I have read comments that the effect of the Demons wears off as the movie goes along. And yeah it does, but I’m convinced that this is Hiller’s intent too as the demons at first serve a function as a shock device in the early stages, then transform to metaphors of Henrik’s mental decent. Finally they are as much a part of the Hell he’s living in as non-demon characters.

Fredrik Hiller has made a really interesting and good movie here, and I think it’s fair to say that this also proves the power of independence. For many years Hiller has been a background actor and voiceover artist featured on cartoons. Following a break in Hollywood where he starred in Robert Zemeckis' Beowulf against Ray Winstone and Angelina Jolie, he buggered right back to Sweden and spent his earnings on the project he’d been yearning to do for almost two decades, direct his own horror movie. The result, Psalm 21, is a good honest old school shock fest with some great use of themes and questions that you really want to check out when it comes around. Because this is one of the best Swedish Horror flicks right now.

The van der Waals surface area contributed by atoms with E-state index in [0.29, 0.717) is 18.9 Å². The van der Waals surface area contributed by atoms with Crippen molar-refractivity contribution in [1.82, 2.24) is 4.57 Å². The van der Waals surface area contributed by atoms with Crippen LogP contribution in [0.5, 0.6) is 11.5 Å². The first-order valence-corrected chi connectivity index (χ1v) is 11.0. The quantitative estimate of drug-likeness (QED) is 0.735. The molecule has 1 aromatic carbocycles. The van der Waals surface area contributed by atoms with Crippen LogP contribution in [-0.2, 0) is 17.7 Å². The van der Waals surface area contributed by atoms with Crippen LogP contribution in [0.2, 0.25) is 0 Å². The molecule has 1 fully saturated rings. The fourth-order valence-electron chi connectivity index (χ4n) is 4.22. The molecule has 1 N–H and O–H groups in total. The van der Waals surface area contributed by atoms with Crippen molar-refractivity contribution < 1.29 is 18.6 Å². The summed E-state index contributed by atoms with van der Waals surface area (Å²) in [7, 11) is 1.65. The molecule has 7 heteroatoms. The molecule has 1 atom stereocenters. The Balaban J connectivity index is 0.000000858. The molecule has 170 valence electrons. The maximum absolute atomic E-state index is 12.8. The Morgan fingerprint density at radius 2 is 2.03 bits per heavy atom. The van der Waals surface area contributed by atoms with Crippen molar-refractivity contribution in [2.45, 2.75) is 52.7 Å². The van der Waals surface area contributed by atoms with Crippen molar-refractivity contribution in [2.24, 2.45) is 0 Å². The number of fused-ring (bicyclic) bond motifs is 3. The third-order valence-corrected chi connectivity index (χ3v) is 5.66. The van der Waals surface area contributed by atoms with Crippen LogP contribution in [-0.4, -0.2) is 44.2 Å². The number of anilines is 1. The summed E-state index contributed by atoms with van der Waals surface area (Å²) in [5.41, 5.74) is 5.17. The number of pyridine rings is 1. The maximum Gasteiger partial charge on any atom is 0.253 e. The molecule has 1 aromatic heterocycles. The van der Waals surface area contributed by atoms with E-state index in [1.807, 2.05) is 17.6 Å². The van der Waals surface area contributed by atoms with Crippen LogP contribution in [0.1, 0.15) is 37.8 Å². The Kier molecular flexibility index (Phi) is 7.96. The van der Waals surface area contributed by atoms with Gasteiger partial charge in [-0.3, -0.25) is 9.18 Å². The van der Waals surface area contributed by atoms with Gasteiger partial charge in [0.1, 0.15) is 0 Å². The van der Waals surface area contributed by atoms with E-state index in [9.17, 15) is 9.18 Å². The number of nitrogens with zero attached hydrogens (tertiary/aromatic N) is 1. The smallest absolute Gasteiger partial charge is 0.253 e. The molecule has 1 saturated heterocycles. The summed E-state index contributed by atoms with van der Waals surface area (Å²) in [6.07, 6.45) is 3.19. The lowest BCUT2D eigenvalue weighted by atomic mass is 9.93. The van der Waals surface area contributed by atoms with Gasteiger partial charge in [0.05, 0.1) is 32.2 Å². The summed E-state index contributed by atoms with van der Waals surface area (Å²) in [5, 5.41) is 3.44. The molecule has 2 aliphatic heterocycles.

Psalm 21 hits Swedish cinemas in early November 2010.

Sunday, October 03, 2010

Fantastic Film Festival 2010

So, I just spent three fantastic days in Lund at the Fantastic Film Festival.

Gave one lecture – Horror Storytelling at the Lund Film Accademy

Saw two movies - Simon Rumley’s disturbing and brilliant piece Red, White & Blue and Yorgos Noussias’s zombie comedy Evil in the Time of Heroes.

Talked with three filmmakers – Jake West, Simon Rumley and Sarah Caldwell (Who also writes for us on

Hung out with loads of friends, fellow geeks and colleagues – Kim Newman and Phillip Bergson among them.

Had a great time in other words. A small, but wonderful little festival, that I certainly want to go back to next year… as a visitor and not a guest there to work. Because there where a lot of interresting movies that I unfortuntately missed.

If anyone wants’ to see the lecture that my mate Steve and I gave, drop me a mail and I’ll send you a link to the feed which was aired live over the net.

With all that out of the way, I can get back to focussing on stuff that’s been neglected!

Stay tuned.

Disney Star Wars and the Kiss of Life Trope... (Spoilers!)

Here’s a first… a Star Wars post here.  So, really should be doing something much more important, but whist watching my daily dose of t...